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Personal Business: WORKING FROM HOME
SOFTWARE CPAs ARE GETTING SMARTER
For small-business owners who can't afford to hire a bookkeeper, keeping track of finances can be daunting. Rather than learn the complexities of double-entry accounting, many entrepreneurs make do with Intuit's popular personal-finance software, Quicken. But for those who are serious about growing a business--and creating records that might allow it to be sold later--there's a better way. A new generation of Windows-based accounting software makes it easier to balance the books without knowing the difference between LIFO and FIFO.
Most of the better programs have replaced the cumbersome general-ledger and journal sections of older accounting software with easy-to-follow flow charts: Users choose the function they want and prepare checks, invoices, and other documents. The software then converts the data into traditional accounting entries. The Windows graphical interface makes a big difference: Want to pay a customer? Click on the "check" icon and a check pops up, ready to be filled in.
ROTE RELIEF. Devotees of Quicken should consider trading up to Intuit's QuickBooks. It makes the entry process so simple--particularly for repetitive transactions--that you need type in only the first letter or two of any name or account and the program fills in the rest. With the touch of a key, users can also shift from cash to accrual accounting. QuickBooks creates "real-time" inventory reports that show all payments, charges, and credit limits at any point in the accounting cycle. A CD-ROM version includes many IRS publications as well as a wealth of information on such topics as borrowing money.
Folks with a real fear of accounting arcana should consider M.Y.O.B. (Mind Your Own Business), which offers perhaps the best hand-holding at navigating a ledger. If you reach a dead end, it helps you find your way out: Attempt to sell an out-of-stock item, and it presents three choices--build from stock, back order, or order the item. But M.Y.O.B. works best on accrual-based systems. Users working on a cash basis must put payables and receivables in the "pending" file and post them manually when the cash comes in.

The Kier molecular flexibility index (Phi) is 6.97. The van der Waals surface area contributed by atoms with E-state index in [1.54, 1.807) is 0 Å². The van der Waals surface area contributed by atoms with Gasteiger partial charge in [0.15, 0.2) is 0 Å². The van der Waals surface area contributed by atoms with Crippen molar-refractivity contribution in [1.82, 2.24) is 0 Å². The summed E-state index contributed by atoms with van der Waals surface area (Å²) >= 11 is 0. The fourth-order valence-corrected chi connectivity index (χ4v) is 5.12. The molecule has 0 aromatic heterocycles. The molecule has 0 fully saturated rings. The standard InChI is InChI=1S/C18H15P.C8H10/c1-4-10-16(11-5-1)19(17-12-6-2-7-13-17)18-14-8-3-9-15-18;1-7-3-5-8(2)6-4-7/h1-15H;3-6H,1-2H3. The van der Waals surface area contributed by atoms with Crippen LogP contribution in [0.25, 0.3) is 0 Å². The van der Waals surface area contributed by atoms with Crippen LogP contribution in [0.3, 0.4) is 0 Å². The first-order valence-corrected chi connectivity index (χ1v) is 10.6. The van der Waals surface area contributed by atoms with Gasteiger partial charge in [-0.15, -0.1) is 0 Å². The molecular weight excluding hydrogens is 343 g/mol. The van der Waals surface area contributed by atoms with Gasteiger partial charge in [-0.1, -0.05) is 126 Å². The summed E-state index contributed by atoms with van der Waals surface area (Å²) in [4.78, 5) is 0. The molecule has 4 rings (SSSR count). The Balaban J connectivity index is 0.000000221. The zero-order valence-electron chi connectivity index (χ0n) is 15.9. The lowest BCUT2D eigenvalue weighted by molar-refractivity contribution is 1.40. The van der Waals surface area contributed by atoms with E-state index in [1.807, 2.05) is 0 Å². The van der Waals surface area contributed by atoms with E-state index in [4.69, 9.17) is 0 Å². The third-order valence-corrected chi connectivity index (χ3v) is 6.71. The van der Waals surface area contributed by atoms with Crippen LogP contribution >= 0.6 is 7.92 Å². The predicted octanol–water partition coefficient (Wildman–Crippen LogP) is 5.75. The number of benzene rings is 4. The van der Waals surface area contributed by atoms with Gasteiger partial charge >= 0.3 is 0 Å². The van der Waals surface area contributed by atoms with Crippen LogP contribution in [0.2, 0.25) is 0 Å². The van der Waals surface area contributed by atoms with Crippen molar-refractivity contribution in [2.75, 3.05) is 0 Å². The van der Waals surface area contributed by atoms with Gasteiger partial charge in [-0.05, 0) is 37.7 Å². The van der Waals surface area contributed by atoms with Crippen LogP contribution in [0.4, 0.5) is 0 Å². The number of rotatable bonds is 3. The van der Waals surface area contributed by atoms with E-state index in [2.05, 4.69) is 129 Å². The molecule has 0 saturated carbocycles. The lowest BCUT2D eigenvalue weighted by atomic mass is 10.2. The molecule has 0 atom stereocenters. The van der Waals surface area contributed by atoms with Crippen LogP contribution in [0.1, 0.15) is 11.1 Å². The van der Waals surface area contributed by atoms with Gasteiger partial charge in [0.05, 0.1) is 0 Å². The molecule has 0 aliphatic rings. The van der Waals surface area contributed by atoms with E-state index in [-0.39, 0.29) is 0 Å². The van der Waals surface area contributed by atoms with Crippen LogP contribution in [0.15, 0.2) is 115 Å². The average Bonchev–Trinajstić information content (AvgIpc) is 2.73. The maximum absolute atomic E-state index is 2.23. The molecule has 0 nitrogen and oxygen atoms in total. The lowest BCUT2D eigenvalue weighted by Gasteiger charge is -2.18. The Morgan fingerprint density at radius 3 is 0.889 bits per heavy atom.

Peachtree Accounting sports the strongest analytical capabilities. It lets you study trends in cash flow, receivables, and payments--and even to create "what-if" scenarios. Peachtree also provides "alert signals" notifying the user, say, when a large order might exceed a customer's credit limit or warrant special staffing. It supports all four inventory-valuation methods and allows users to update records as each transaction occurs. But the program is difficult to navigate--and that could require frequent calls to costly technical support. Peachtree charges $3 per minute, with a $25 minimum, while Intuit's service is free. Perhaps in recognition of that, Peachtree introduced First Accounting, a stripped-down version designed for novices.
The interface of Simply Accounting, published by Computer Associates' 4Home Productions, will look familiar to users of Simply Money and Simply Tax: It has the same large, intuitive icons for major functions. Simply Accounting makes it easier to import data from most spreadsheet formats. But the program doesn't provide data in chart form, nor does it allow users studying the reports to delve deeper to review individual transactions. CA says the next update, version 4.0, due out shortly, will correct the deficiencies.
Of the most widely available programs, perhaps the weakest is Dac-Easy. While it avoids accounting jargon--"accounts payable" is labeled "customers"--it lacks intuitive data-entry features, is weak at account reconciliation, and its phone support is pricey, at $3 per minute with a 30 minute minimum. If Dac-Easy has a saving grace, it may be its "contact management" capabilities: Dac-Easy lets users mine through the database to schedule sales contacts, dial the phone, and fax letters and invoices automatically from vendor and customer screens.
As your company grows, you may want to consider hiring an accountant to regularly review--and reconcile--computerized records. But today's software can help businesses make their way off the kitchen table.Al Giovetti, Dean Foust